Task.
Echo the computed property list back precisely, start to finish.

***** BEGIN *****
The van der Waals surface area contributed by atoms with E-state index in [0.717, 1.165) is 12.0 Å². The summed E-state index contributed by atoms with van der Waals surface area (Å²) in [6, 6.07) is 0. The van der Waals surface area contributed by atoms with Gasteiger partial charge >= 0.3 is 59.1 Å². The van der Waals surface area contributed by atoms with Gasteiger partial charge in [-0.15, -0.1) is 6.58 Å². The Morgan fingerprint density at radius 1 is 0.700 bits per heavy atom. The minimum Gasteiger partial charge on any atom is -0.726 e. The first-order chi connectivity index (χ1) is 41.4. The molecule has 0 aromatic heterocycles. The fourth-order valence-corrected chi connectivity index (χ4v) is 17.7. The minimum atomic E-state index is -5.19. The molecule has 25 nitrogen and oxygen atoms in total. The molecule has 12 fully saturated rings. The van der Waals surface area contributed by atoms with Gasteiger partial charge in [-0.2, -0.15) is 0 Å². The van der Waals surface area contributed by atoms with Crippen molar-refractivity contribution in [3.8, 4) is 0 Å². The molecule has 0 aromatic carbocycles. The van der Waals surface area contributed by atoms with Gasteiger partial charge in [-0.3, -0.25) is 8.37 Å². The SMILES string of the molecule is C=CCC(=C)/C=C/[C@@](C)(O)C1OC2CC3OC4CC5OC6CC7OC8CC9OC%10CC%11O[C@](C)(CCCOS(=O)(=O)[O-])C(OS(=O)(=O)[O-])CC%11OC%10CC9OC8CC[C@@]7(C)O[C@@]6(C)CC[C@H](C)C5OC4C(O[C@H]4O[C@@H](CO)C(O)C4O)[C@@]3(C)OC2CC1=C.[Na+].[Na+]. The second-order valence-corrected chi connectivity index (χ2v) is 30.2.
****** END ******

The van der Waals surface area contributed by atoms with E-state index in [0.717, 1.165) is 12.0 Å². The summed E-state index contributed by atoms with van der Waals surface area (Å²) in [6, 6.07) is 0. The van der Waals surface area contributed by atoms with Gasteiger partial charge >= 0.3 is 59.1 Å². The van der Waals surface area contributed by atoms with Gasteiger partial charge in [-0.15, -0.1) is 6.58 Å². The Morgan fingerprint density at radius 1 is 0.700 bits per heavy atom. The minimum Gasteiger partial charge on any atom is -0.726 e. The first-order chi connectivity index (χ1) is 41.4. The molecule has 0 aromatic heterocycles. The fourth-order valence-corrected chi connectivity index (χ4v) is 17.7. The minimum atomic E-state index is -5.19. The molecule has 25 nitrogen and oxygen atoms in total. The molecule has 12 fully saturated rings. The van der Waals surface area contributed by atoms with Gasteiger partial charge in [-0.2, -0.15) is 0 Å². The van der Waals surface area contributed by atoms with Crippen molar-refractivity contribution in [3.8, 4) is 0 Å². The molecule has 0 aromatic carbocycles. The van der Waals surface area contributed by atoms with Gasteiger partial charge in [-0.3, -0.25) is 8.37 Å². The SMILES string of the molecule is C=CCC(=C)/C=C/[C@@](C)(O)C1OC2CC3OC4CC5OC6CC7OC8CC9OC%10CC%11O[C@](C)(CCCOS(=O)(=O)[O-])C(OS(=O)(=O)[O-])CC%11OC%10CC9OC8CC[C@@]7(C)O[C@@]6(C)CC[C@H](C)C5OC4C(O[C@H]4O[C@@H](CO)C(O)C4O)[C@@]3(C)OC2CC1=C.[Na+].[Na+]. The second-order valence-corrected chi connectivity index (χ2v) is 30.2.